Hurricane Irma: Georgia braces for impact of storm, Florida evacuees

Hundreds of thousands of coastal evacuees fleeing the fury of Hurricane Irma poured into Georgia on Friday as the deadly storm closed in on South Florida. 

Interstates, hotels, shelters and campgrounds were overflowing with Floridians seeking refuge. Meanwhile, Georgia braced to protect its own residents and coastal communities. A mandatory evacuation order is in place for Georgia’s coast beginning Saturday. 

Early Friday afternoon, President Donald Trump declared Georgia a state of emergency in advance of Irma’s projected path, which Channel 2 Action News forecasters believe will continue toward metro Atlanta. Gov. Nathan Deal and other top emergency officials urged coastal residents to heed evacuation orders as Georgia prepared to feel the hurricane’s wrath.

HURRICANE IRMA: Latest news and developments

ALSO: Trump declares state of emergency for Georgia

Though the Category 5 storm has weakened, it is already one of the most powerful storms ever in the Atlantic. The massive storm has already been blamed for some two dozen deaths in the Caribbean and is expected to hit South Florida with a force not seen since Hurricane Andrew a quarter century ago.

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“I want to caution all Georgians that just because the weather now may appear to be calm, do not take that for granted,” said Deal, who outlined the state’s emergency preparedness and response efforts at a morning press conference in Atlanta.

“This is a rapidly moving hurricane,” he said. “We all remember the level of destruction most recently with Hurricane Matthew (last year). We understand this has the potential of being even more devastating.”

Friday afternoon, Deal expanded the state of emergency for 64 counties, bringing the total to 94

Trump’s emergency declaration unlocks special federal resources to be sent to Georgia, including extra money, debris removal and protective measures aimed at supplementing the state’s efforts.

Specifically, Trump’s designation authorizes the Department of Homeland Security and the Federal Emergency Management Agency, or FEMA, to provide equipment and resources to the region and coordinate all disaster relief efforts.

September 8, 2017 Atlanta - Homer Bryson, Director of Georgia Emergency Management and Homeland Security Agency, speaks to members of the press during a news conference to provide Hurricane Irma updates at The Georgia State Capitol on Friday, September 8, 2017. HYOSUB SHIN / HSHIN@AJC.COM (Hyosub Shin/The Atlanta Journal-Constitution)

If the interstates between Florida and Georgia were any indication, many have heeded the warning to head north. Irma-related lines of cars also filled state highways as those closest to the coast hit the road.

Patrick Witherow left Brunswick with his wife and two children, ages 3 and 7, about 4:30 a.m. Friday. Just like they did for Hurricane Matthew last year, Witherow and his family left for fear of trees falling on their home and knocking out electricity.

“We couldn’t live that way with the kids,” he said.

He has a long drive to his in-laws’ in Illinois.

Several Red Cross shelters opened Friday in Georgia, including two in both Macon and Augusta, and others in Columbus, Valdosta, Waycross and Cordele. Additional shelters will open Saturday, according to a spokeswoman for the Georgia chapter.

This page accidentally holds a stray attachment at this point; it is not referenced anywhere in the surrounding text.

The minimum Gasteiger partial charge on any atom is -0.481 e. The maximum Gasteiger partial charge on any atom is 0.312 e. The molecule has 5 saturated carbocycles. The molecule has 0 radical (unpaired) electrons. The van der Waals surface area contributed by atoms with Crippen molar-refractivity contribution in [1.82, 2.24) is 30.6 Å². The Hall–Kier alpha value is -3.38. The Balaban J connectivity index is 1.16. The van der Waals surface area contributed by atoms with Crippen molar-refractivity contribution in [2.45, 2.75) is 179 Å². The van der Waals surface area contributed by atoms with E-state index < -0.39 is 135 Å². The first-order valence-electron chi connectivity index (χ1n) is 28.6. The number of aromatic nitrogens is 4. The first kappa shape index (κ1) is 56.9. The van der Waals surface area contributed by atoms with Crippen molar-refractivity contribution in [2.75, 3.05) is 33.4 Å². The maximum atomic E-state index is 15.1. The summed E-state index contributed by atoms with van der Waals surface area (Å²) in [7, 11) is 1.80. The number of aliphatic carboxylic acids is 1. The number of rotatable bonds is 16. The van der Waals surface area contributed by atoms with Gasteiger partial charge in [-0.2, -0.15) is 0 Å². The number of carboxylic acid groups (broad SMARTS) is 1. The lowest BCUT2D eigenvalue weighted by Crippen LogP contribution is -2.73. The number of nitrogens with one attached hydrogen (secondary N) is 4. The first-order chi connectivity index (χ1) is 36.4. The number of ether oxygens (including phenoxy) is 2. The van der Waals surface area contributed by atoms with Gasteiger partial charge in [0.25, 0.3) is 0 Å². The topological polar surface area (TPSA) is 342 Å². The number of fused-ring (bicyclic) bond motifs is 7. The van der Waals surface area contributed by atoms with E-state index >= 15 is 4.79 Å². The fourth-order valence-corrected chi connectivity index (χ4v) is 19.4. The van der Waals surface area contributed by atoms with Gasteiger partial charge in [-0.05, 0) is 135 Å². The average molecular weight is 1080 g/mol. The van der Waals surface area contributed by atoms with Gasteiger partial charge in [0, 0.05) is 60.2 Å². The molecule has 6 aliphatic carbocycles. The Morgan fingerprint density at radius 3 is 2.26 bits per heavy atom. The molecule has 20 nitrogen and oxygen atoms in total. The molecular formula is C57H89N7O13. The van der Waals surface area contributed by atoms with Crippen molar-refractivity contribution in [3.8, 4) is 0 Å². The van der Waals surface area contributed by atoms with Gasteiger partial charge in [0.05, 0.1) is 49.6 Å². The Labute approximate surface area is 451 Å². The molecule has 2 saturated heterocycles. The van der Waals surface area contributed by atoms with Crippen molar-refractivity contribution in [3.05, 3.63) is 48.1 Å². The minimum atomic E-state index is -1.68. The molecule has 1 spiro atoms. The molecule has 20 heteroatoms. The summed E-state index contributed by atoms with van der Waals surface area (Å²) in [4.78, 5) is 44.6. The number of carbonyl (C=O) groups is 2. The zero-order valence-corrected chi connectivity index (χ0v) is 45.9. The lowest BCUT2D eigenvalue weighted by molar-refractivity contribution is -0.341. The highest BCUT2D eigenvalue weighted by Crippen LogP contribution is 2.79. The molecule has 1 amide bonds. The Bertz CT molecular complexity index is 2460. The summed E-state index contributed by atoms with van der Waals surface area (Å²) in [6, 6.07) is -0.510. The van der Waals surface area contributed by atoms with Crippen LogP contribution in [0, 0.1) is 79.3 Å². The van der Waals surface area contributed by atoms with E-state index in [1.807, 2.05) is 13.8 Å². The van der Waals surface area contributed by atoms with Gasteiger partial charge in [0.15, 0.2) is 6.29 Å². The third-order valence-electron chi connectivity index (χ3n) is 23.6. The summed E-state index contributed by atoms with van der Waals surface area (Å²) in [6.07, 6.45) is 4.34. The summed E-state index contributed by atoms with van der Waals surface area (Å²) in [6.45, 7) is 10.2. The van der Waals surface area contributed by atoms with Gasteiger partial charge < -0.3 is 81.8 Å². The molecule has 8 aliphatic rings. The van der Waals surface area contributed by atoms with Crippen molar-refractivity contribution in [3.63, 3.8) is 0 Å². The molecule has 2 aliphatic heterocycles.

Other evacuees planned to remain in the outdoors by camping, though hundreds of miles from the coast. The Atlanta Motor Speedway opened its campgrounds for evacuees, and state parks not in the direct path of the storm were also offering camp sites.

“Once all cabins, yurts and campsites fill, we welcome evacuees to “dry camp” at no cost,” the Georgia Department of Natural Resources posted on its website.

But others seemed determined to wait out the storm, including several at the Cumberland Island National Seashore, including Patty Vanhorn, who has called the area home for 11 years.

The latest projections for Irma, which show the storm weakening and headed west before it crosses into Georgia, don’t scare her, Vanhorn said.

“If it were a direct hit, we’d be gone,” she said.

Vanhorn, who came to the water with 8-year-old son Dean, said she also stayed last year during Hurricane Matthew. She said her home is east of I-95, the area ordered to evacuate, but the land isn’t prone to flooding.

Still, even metro Atlanta and north Georgia will be impacted by Irma, which could bring tropical storm winds up to 50 mph and as much as 6 inches of rain, according to Channel 2 Action News meteorologists.

“I don’t think you need to be boarding up your house,” Channel 2 meteorologist Katie Walls said. “But I do think you need to be weather aware.”

Many in metro Atlanta wasted no time preparing for the storm, lining up at gas stations and rushing to grocery stores for bottled water. While some school systems in south Georgia closed Friday, others were on standby, waiting for the storm to arrive. College and pro football games were also cancelled or moved in anticipation of Irma.

The last hurricane to have a serious impact on Atlanta was Opal in October 1995. The storm was a category 4 hurricane when it hit the Florida Panhandle.

The storm had weakened substantially by the time it ripped through metro Atlanta but still packed a deadly punch. Ten deaths in Georgia were blamed on the storm.

Opal knocked over 5,000 trees in the state, 4,000 of them in metro Atlanta. More than 1,000 power poles were toppled by winds and 410,000 Georgia Power customers were in the dark.

Then-Gov. Zell Miller declared a state of emergency in 45 counties, and schools throughout metro Atlanta and northwest Georgia remained closed for days.

— Staff writers Kristina Torres, Ben Brasch, Tamar Hallerman, Joshua Sharpe and Lauren Foreman contributed to this report

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